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Ajay tells us why himmatwala flopped

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By Ajay Devgn on playing serious in satyagraha and standing by himmatwala PRIYANKA ROY DO YOU LIKE AJAY DEVGN IN SERIOUS OR COMIC ROLES? TELL T2@ABP.IN
  • Published 7.05.13

People think that our jobs are very easy. They should have seen me a few days ago when I was doing a riot scene with burning tyres in 40°C,” Ajay Devgn told t2 as he took a break at the Taj Mahal Palace in Bhopal after canning what looked like a tough shot. In black waistcoat and moss-green spectacles, the action star lit up before settling for a quick chat.

This is your first film with Prakash Jha after three years, the last being Raajneeti in 2010…

I think this film is just like all Prakash Jha films. Being commercial and yet managing to stick to reality. This character has the same intensity that you would have found in my characters in Gangaajal and Apaharan and Raajneeti. A lot of people were asking me: ‘Why don’t you do more such films?’ But the truth is that you have to strike a balance between all kinds of films and there must also come a script that has to suit you and appeal to you. Just because suddenly people want to see me in serious roles again doesn’t mean that I will take up anything that comes my way. Thankfully, Satyagraha is that kind of a film that will appeal to people who like to see me in serious and intense roles.

So do you get a little flustered when you are criticised for doing too many comic roles?

Not really. I will continue doing commercial potboilers… I have nothing against them. In fact, I like doing them. Today, whatever position I have… more as a star than as an actor, is because of those films.

What can you tell us about your character in Satyagraha?

I play someone who is slightly on the darker side, but that’s not because he chooses to be. He hasn’t had a father since he was very young. He has been exposed to a lot at a very impressionable age. He isn’t negative but he definitely is stubborn about a lot of things. He is concerned about the state of the country and about how nothing seems to be happening and he wants to do something about it, all of which may not be smooth or correct. He’s a man of action.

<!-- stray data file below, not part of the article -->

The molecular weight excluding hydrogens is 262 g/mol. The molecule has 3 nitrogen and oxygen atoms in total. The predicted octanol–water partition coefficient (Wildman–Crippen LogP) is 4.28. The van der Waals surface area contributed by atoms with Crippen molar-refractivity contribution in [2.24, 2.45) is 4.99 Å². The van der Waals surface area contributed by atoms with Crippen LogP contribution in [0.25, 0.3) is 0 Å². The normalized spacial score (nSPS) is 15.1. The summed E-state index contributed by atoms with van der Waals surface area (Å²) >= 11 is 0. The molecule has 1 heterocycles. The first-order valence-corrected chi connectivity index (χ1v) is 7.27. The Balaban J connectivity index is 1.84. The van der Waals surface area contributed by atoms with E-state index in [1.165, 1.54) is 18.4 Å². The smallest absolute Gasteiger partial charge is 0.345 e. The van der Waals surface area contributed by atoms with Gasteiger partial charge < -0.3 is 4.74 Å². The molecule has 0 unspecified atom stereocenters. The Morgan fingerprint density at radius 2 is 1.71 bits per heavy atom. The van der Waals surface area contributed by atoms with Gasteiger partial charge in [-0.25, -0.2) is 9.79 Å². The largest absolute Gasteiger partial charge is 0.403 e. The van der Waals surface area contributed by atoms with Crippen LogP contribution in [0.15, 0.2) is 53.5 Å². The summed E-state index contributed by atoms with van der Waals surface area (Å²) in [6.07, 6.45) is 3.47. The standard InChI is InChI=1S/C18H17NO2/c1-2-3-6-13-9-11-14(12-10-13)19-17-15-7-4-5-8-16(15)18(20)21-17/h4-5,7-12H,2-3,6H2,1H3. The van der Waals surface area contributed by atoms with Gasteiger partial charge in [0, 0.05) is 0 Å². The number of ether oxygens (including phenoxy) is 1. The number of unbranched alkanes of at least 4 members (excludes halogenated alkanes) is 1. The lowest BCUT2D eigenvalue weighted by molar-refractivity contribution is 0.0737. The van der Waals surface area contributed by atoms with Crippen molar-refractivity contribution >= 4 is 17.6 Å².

I am actually so happy that such characters are now being written in Bollywood. Ten years ago, people were not aware of the kind of corruption in our system, but now even a kid can rattle off names like ‘2G scam’ and ‘coal scam’. He knows his scams as much as he knows his Anna Hazare! (Laughs)

You have been a long-time collaborator with Prakash Jha. Is it always hunky-dory or does familiarity breed contempt sometimes?

(Laughs) We try not to pull out each other’s hair! But on a serious note, Prakashji and I, most often than not, think alike. He is a director who understands the actor in me completely. We started off having a director-actor equation, but over the years and in the course of so many films, we have become good friends. There are many times in a shot when he doesn’t tell me anything, but I know exactly what he wants out of me. That’s the comfort we have with each other.

So does it pinch when he doesn’t sign you for a film? You weren’t there in Aarakshan and Chakravyuh…

No, no! (Laughs) Prakashji hasn’t ever told me not to work with Rohit (Shetty) or some other director, so why should I get upset if he chooses to work with others? It is always the director’s choice when it comes to casting and if he felt I didn’t have a place in those films, I respect that. At the same time, I know that if today he wants me to do a film with him, he will hunt me down even if that means pursuing me to the end of the earth! (Laughs) I am his well-wisher and I will always want his films to do well, irrespective of whether I am there in them or not.

You have great company at the shoot with Amitabh Bachchan, Kareena Kapoor, Arjun Rampal…

Amitji (smiles)… it’s always such a pleasure to work with him. He’s such a consummate professional and he’s so good on screen that he makes you look good too. No matter how small a scene is, he will make sure that he comes in fully prepared and that’s something that eggs on all of us as his co-stars to give in more than our best.

Kareena I have worked with in the Golmaal films and it’s nice to explore our chemistry and equation beyond just the comedy setting.

How much did the failure of Himmatwala set you back?

It really didn’t do as badly as people are making it out to be (smiles). It made (Rs) 12 crore on the first day, which is very good. See, we made a film that we thought had a market, but somehow it wasn’t appreciated by the majority. That’s something we have to accept and move on, but all of us stand by the film.

Why do you think it didn’t work?

I think today’s generation really didn’t appreciate the over-the-top drama of the ’80s. Sajid (Khan, the director) thought that he could revisit the kind of cinema that Bollywood was known for in the ’80s… masala and melodramatic… clearly, the audience wasn’t interested (smiles).